Ghulam Mohammad Baksh Butt was popularly known as ‘The Great Gama’ or ‘Gama Pehlwan’.

Born on 22 May 1878 in Jabbowal village in Kapurthala district, wrestling was an integral part of the family identity.

Following the death of his father, he was raised by his maternal uncle, Ida Pehlwan.

As a December 2016 feature article by Sagnik Kundu in Sportskeeda notes, “It was Ida who vowed to transform Gama into a champion pehlwan (wrestler).”

He followed a diet of milk, fruits, almonds, meat, butter, and yakhni (a boiled-down gelatinous extract of bones, joints and tendons).

Soon, Gama became a court wrestler in the Maharaja of Datia’s court.

His training regimen included 3,000 bethaks (squats) and 1,500 dands (push-ups) every day while running a mile with a 120-pound stone ring tied around his neck.

Two years after his win in London at the John Bull World Championship, Gama and another wrestler, Raheem, fought each other before a crowd of 50,000 in Allahabad.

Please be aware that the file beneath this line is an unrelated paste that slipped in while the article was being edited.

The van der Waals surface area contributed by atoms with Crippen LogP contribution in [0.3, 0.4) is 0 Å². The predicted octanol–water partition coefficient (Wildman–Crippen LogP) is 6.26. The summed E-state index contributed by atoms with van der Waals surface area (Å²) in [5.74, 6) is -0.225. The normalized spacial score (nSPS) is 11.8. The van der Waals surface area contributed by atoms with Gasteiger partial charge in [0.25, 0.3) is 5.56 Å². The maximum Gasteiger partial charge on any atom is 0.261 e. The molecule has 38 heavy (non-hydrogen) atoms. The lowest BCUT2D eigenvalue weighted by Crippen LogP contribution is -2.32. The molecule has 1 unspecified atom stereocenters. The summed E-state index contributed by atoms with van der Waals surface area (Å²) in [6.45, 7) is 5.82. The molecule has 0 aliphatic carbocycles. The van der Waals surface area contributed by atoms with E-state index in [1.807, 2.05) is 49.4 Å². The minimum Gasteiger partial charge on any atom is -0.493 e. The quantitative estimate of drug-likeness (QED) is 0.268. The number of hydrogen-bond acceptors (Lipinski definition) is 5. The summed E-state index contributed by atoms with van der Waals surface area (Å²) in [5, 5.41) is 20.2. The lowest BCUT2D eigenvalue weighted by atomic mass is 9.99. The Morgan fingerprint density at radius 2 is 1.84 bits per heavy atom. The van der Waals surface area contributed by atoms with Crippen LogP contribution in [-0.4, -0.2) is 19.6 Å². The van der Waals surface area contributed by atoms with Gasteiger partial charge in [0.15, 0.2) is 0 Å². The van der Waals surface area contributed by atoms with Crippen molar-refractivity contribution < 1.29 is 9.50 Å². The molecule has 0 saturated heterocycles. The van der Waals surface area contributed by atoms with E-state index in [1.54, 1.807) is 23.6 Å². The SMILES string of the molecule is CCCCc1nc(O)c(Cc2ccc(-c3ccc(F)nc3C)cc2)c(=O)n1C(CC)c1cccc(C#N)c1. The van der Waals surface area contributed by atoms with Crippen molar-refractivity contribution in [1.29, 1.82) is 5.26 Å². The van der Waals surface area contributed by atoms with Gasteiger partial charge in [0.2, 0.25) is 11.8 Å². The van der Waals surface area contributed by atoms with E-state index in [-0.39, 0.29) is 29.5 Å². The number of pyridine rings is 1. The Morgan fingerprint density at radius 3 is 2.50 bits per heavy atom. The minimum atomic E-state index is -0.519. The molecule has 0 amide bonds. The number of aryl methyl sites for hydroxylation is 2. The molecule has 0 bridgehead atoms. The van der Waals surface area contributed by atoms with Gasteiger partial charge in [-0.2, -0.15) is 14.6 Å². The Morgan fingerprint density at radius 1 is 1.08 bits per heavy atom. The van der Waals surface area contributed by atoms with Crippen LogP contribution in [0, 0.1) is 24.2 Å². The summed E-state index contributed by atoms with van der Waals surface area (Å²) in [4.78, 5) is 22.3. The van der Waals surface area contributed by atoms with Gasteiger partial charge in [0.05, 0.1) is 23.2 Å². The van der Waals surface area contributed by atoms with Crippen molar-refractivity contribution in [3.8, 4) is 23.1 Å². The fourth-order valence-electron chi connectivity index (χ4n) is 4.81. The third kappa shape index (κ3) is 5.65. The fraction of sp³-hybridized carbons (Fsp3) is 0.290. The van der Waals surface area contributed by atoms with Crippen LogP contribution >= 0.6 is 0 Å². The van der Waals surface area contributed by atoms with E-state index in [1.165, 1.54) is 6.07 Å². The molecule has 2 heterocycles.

Many people rank this fight highly among the most famous wrestling bouts in the history of the Indian subcontinent.

Even Bruce Lee incorporated some of Gama’s exercises like the bethak and the push-ups into his training regime after reading articles about the legendary wrestler.

But while the wrestler’s wins are celebrated, few know about his role during the Partition.

Before the partition was announced, Gama lived in Amritsar, but, due to communal problems, moved to Lahore in early 1947.

Settling in a colony with Hindu families, he vowed to protect them from the violent mobs.

Sometime in April–May 1947, Gama and his fellow wrestlers saved them from the mobs armed with axes and swords.

Bearing all the expenses, he escorted the Hindu families from his colony to the border where he bid adieu to them.

Gama passed away in 1960 at the age of 82. There is little doubt that Gama was a true champion whose legacy must never be forgotten.